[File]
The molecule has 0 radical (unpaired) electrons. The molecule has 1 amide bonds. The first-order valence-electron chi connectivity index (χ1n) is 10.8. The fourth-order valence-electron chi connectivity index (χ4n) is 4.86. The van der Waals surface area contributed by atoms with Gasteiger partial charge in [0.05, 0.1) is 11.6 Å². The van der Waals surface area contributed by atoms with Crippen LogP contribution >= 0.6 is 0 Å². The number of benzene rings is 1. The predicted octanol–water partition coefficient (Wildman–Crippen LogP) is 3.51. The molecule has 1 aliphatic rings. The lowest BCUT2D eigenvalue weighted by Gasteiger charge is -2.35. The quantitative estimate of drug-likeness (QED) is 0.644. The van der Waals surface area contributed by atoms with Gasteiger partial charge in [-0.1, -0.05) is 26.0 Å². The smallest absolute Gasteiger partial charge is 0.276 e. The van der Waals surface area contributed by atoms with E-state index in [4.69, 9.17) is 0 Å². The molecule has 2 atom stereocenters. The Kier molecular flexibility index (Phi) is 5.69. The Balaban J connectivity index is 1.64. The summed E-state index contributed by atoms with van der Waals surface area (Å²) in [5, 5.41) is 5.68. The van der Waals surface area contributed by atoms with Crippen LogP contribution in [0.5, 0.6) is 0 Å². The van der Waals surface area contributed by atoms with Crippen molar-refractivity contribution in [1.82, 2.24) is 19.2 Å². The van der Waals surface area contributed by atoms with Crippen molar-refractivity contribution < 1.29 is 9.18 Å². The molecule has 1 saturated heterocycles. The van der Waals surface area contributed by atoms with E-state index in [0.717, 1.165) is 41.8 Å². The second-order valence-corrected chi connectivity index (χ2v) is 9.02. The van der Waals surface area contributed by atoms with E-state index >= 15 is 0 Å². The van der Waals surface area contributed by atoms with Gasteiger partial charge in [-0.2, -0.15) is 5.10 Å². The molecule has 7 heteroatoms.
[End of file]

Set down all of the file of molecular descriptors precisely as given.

The molecule has 0 radical (unpaired) electrons. The molecule has 1 amide bonds. The first-order valence-electron chi connectivity index (χ1n) is 10.8. The fourth-order valence-electron chi connectivity index (χ4n) is 4.86. The van der Waals surface area contributed by atoms with Gasteiger partial charge in [0.05, 0.1) is 11.6 Å². The van der Waals surface area contributed by atoms with Crippen LogP contribution >= 0.6 is 0 Å². The number of benzene rings is 1. The predicted octanol–water partition coefficient (Wildman–Crippen LogP) is 3.51. The molecule has 1 aliphatic rings. The lowest BCUT2D eigenvalue weighted by Gasteiger charge is -2.35. The quantitative estimate of drug-likeness (QED) is 0.644. The van der Waals surface area contributed by atoms with Gasteiger partial charge in [-0.1, -0.05) is 26.0 Å². The smallest absolute Gasteiger partial charge is 0.276 e. The van der Waals surface area contributed by atoms with E-state index in [4.69, 9.17) is 0 Å². The molecule has 2 atom stereocenters. The Kier molecular flexibility index (Phi) is 5.69. The Balaban J connectivity index is 1.64. The summed E-state index contributed by atoms with van der Waals surface area (Å²) in [5, 5.41) is 5.68. The van der Waals surface area contributed by atoms with Crippen LogP contribution in [0.5, 0.6) is 0 Å². The van der Waals surface area contributed by atoms with Crippen molar-refractivity contribution in [1.82, 2.24) is 19.2 Å². The van der Waals surface area contributed by atoms with Crippen molar-refractivity contribution < 1.29 is 9.18 Å². The molecule has 1 saturated heterocycles. The van der Waals surface area contributed by atoms with E-state index in [0.717, 1.165) is 41.8 Å². The second-order valence-corrected chi connectivity index (χ2v) is 9.02. The van der Waals surface area contributed by atoms with E-state index >= 15 is 0 Å². The van der Waals surface area contributed by atoms with Gasteiger partial charge in [-0.2, -0.15) is 5.10 Å². The molecule has 7 heteroatoms.